I hate finding matching socks. I find the whole thing to be rather frustrating. So, when I see a sock I just throw it into this drawer next to my dryer. Then when I can't close it anymore, I know it is time to sort....surely I'll find a few pairs.

Think what you will....it works for me.

Freezing Pirates!



"Shiver me timbers!" the two pirates shouted from atop their ship. OK, so really our play fort. My boys are really getting into imaginative play together, which I hear shows intelligence in problem-solving. (There are plenty of problems to solve!)



Our package came. I love getting packages. There it sits by the backdoor waiting for eager hands and eyes. We were all giddy. I opened it up and announced, "Oh boys, our new stuff for the play fort came!" Luckily it was not raining and was just a chilly, windy fall day. Daddy was home, so it was perfect. They all tromped off to the shop to get the correct tools and then to the fort to rig it up.



We got these products from CNS stores. The boys picked out the telescope and steering wheel. My question was, "Will new play fort items motivate my kids to get out and play even though it is getting colder outside?"



The answer: yes, but not for long. And that is OK. It is easy to get them to go outside now. They are eager to get bundled up. But my boys really do not like being cold, so after about 30 minutes they are ready to come back in. (Compared to summer when they stay outside for most of the day.) I think 30 minutes of outdoor play in November is pretty good. I even think that if and when we get a spontaneous snow day, they'll think the play fort is even cooler with their two new accessories.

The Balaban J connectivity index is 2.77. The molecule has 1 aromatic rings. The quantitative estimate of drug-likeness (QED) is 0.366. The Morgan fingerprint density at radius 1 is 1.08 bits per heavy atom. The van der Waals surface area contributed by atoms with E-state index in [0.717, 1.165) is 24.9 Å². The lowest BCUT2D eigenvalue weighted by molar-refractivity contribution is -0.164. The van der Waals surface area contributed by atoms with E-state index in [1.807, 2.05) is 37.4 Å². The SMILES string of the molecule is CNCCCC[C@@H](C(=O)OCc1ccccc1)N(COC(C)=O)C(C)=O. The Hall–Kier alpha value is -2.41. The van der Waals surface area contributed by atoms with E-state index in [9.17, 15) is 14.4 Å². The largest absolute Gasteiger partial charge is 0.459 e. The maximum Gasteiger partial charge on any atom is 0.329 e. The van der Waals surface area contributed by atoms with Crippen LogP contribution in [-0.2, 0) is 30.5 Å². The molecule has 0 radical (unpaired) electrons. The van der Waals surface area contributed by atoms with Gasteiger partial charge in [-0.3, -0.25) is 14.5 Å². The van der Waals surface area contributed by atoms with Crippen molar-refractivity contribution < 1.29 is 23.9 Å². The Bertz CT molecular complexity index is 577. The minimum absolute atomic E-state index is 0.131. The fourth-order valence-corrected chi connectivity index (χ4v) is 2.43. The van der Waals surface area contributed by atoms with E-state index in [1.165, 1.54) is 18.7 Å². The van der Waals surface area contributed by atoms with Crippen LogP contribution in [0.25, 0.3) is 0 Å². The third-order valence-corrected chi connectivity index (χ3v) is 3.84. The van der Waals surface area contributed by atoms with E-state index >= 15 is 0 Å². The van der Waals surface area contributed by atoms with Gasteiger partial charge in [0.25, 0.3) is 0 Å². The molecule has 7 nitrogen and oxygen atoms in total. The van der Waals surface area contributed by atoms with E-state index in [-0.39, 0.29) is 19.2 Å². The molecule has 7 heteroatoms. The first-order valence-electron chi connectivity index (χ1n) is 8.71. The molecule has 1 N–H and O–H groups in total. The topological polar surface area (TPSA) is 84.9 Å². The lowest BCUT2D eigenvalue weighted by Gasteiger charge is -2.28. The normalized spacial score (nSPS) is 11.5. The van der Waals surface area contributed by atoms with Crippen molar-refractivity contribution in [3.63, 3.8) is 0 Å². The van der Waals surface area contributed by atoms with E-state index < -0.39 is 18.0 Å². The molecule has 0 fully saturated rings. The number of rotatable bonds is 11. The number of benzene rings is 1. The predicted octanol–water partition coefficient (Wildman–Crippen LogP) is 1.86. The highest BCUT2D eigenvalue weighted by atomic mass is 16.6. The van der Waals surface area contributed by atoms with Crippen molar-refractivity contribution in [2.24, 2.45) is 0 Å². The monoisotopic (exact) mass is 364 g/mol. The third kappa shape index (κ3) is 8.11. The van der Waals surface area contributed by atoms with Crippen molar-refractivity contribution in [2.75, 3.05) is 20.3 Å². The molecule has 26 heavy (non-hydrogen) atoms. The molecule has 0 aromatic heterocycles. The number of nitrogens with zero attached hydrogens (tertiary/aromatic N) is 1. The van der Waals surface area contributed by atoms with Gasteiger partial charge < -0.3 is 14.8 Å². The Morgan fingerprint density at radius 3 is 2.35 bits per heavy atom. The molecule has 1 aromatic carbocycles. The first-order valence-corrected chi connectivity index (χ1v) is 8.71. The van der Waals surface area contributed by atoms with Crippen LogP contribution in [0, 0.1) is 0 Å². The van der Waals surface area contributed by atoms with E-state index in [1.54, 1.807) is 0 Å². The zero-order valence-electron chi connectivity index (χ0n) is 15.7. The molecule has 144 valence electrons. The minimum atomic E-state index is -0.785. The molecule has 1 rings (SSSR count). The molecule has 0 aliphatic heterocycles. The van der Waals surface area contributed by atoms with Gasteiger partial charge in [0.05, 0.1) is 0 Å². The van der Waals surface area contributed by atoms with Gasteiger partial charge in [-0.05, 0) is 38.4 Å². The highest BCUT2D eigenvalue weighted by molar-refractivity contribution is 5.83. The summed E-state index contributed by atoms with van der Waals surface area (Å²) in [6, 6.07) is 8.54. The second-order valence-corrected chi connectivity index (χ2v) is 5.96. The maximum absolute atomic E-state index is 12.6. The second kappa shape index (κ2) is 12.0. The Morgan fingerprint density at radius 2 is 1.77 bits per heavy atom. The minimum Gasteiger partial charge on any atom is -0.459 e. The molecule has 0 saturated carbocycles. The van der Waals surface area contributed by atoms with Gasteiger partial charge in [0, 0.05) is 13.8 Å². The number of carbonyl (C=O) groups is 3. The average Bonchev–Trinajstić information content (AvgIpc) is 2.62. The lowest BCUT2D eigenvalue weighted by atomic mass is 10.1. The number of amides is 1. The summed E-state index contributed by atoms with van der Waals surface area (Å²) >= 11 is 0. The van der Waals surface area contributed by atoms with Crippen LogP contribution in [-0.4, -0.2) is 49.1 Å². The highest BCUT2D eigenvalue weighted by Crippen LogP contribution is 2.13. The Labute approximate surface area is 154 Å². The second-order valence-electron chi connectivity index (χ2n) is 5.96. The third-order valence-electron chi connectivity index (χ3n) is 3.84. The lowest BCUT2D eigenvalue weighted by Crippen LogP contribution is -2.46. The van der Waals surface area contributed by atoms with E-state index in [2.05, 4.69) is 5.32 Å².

I am pleased with the quality and durability of the products, and I thought the pricing was fare. The Scotch in me probably would have made my husband pull a stirring wheel from a junkyard, but I have to admit it is nice to have a new, clean product that will not begin to wear due to the weather.

You'll also notice that the packaging was almost as much fun as the two new toys.




I think these types of play accessories are a great option for Christmas presents, and the best part is that they aren't cluttering our toy room! :)

And that is my very honest product review. (It is a bit of a bummer that the telescope didn't have any type of magnifying in it, but the boys didn't seem to notice.)http://www.swingsetsandmore.com/

Thursday, November 12, 2009


Not exactly the kind of book you read by the pool while sipping your martini or even between piles of laundry, but a book worth the effort and time spent reading it. That seemed to be the consensus of those who have read Davita’s Harp.

Davita’s Harp is told through the eyes of a young, lonely child living during the 30’s and 40’s on the Eastern Seaboard. She is the daughter of two intellectuals; this is a major understatement. Her mother and father have both rejected the religions of their childhoods by replacing their old beliefs with communism and atheism.

However, Davita is intrigued by the Bible stories her Christian aunt tells her, her father’s sister, and she is drawn to the community of Jewish believers who surround her and represent her mother’s past.